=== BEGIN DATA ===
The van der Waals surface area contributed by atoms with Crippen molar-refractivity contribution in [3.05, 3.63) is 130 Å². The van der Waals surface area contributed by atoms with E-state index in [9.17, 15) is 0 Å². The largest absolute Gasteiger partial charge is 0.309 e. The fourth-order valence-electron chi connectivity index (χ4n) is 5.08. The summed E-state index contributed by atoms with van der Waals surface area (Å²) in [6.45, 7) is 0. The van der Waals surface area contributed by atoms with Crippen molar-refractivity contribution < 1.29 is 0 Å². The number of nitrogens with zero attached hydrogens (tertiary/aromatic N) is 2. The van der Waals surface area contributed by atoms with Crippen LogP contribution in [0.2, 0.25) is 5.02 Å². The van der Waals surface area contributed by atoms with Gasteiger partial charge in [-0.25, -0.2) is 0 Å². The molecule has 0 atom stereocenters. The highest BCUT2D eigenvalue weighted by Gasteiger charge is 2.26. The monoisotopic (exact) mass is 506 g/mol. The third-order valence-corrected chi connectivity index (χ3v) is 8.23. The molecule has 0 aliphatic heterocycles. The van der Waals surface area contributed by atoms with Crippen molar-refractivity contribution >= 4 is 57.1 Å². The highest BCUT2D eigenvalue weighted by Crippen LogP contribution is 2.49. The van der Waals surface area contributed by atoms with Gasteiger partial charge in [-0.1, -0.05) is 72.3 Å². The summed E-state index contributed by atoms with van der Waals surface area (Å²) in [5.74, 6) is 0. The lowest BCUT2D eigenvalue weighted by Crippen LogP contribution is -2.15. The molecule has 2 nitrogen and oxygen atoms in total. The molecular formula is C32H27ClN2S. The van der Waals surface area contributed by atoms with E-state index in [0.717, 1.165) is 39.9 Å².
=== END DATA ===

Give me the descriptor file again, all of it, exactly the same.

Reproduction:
The van der Waals surface area contributed by atoms with Crippen molar-refractivity contribution in [3.05, 3.63) is 130 Å². The van der Waals surface area contributed by atoms with E-state index in [9.17, 15) is 0 Å². The largest absolute Gasteiger partial charge is 0.309 e. The fourth-order valence-electron chi connectivity index (χ4n) is 5.08. The summed E-state index contributed by atoms with van der Waals surface area (Å²) in [6.45, 7) is 0. The van der Waals surface area contributed by atoms with Crippen molar-refractivity contribution < 1.29 is 0 Å². The number of nitrogens with zero attached hydrogens (tertiary/aromatic N) is 2. The van der Waals surface area contributed by atoms with Crippen LogP contribution in [0.2, 0.25) is 5.02 Å². The van der Waals surface area contributed by atoms with Gasteiger partial charge in [-0.25, -0.2) is 0 Å². The molecule has 0 atom stereocenters. The highest BCUT2D eigenvalue weighted by Gasteiger charge is 2.26. The monoisotopic (exact) mass is 506 g/mol. The third-order valence-corrected chi connectivity index (χ3v) is 8.23. The molecule has 0 aliphatic heterocycles. The van der Waals surface area contributed by atoms with Crippen molar-refractivity contribution >= 4 is 57.1 Å². The highest BCUT2D eigenvalue weighted by Crippen LogP contribution is 2.49. The van der Waals surface area contributed by atoms with Gasteiger partial charge in [-0.1, -0.05) is 72.3 Å². The summed E-state index contributed by atoms with van der Waals surface area (Å²) in [5.74, 6) is 0. The lowest BCUT2D eigenvalue weighted by Crippen LogP contribution is -2.15. The molecule has 2 nitrogen and oxygen atoms in total. The molecular formula is C32H27ClN2S. The van der Waals surface area contributed by atoms with E-state index in [0.717, 1.165) is 39.9 Å².